Ensuring that we build our own skill sets and invest in R&D, design and development will be key in building a more competitive manufacturing space for India.

Midhula Devabhaktuni, Co-founder of homegrown electronics brand Mivi, points out a model followed by foreign tech companies that have set up manufacturing bases in India. “They still retain the knowledge with them and just pass on the ground-level jobs to Indians.” Even in the case of iPhone 14 manufacturing, the ground-level assembling staff may not learn the technical know-how. “The engineer that is driving the line, the plant engineer — these people should also be Indians.” And they should get to pick up the technical knowledge so that Indians learn those skills, she adds.

Indian companies should also carefully look at the legal documents that spell out the details of a joint venture or such an arrangement. It is important to remember that protection of tech and skill sets is critical, says Rajeev Singh, Partner and Automotive Sector Leader, Deloitte India. “You don’t want it to be misused in any way. One must also look at why they want a particular JV partner, what is the role that the two partners will play, the investment and what each of them is bringing to the table,” he says.

If Apple sets up a plant here, it will have a ripple effect on multiple industries and pave the way for the creation of an entire ecosystem, says Singh. Drawing a parallel with German automotive manufacturers in India, he highlights how that led to a multiplier effect. “It not only led to employment generation but also lifted the capabilities in the ecosystem. That capability was used by industries beyond auto as well. Hence, we should not just look at this from the lens of employment, but also how capabilities can be built and leveraged in other industries as well,” he adds.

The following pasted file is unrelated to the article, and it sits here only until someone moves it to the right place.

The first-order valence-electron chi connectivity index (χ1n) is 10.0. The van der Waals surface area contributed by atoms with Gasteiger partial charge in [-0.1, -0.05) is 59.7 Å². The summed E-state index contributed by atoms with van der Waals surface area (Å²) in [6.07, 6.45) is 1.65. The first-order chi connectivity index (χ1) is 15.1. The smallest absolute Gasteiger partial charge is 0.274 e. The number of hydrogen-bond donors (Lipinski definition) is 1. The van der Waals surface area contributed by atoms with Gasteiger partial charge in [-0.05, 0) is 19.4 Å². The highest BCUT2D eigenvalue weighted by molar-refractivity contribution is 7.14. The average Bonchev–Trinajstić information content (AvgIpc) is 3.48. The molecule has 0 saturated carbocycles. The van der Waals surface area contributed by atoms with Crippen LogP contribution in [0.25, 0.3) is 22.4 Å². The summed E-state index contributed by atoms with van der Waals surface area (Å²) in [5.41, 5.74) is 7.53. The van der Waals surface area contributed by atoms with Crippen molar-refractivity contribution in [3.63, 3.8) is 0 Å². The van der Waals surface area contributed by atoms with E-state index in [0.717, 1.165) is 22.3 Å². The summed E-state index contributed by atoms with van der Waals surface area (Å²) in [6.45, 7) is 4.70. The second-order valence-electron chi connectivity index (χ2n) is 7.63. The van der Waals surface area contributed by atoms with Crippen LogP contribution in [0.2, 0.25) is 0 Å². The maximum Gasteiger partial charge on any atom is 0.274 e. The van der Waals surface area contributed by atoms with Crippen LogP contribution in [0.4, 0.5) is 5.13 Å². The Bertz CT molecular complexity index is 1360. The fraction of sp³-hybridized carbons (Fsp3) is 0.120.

Sectoral pull

Some sectors have already shown their potential of being able to make India a lucrative manufacturing hub. Automobiles, textiles, electronics, consumer durables and pharmaceuticals, among others, have a clear competitive advantage if they have a base in the country because of large domestic consumption potential. “We will continue to attract players in these sectors,” adds Deloitte’s Singh.

Giving the example of the auto sector, he says that certain aspects can be emulated by others. For example, when a passenger vehicle company sets up a facility, it will bring in a lot of standard quality control and management processes. “That definitely ups the capability of the vendor ecosystem. All tier-II and -III manufacturing companies in India, which are local players getting into the manufacturing of auto components, have learnt a lot because of such processes. So whenever a large multinational player wants to set up a facility in India, it should try to build an entire ecosystem that focuses on building capability and skills at tier-II and -III levels as well,” he adds.

As a sector that contributes approximately 7.5% to India’s GDP and 49% of the manufacturing GDP, the automobile segment has played a crucial role in India’s growth and continues to do so in its aspiration to become a $5-trillion economy.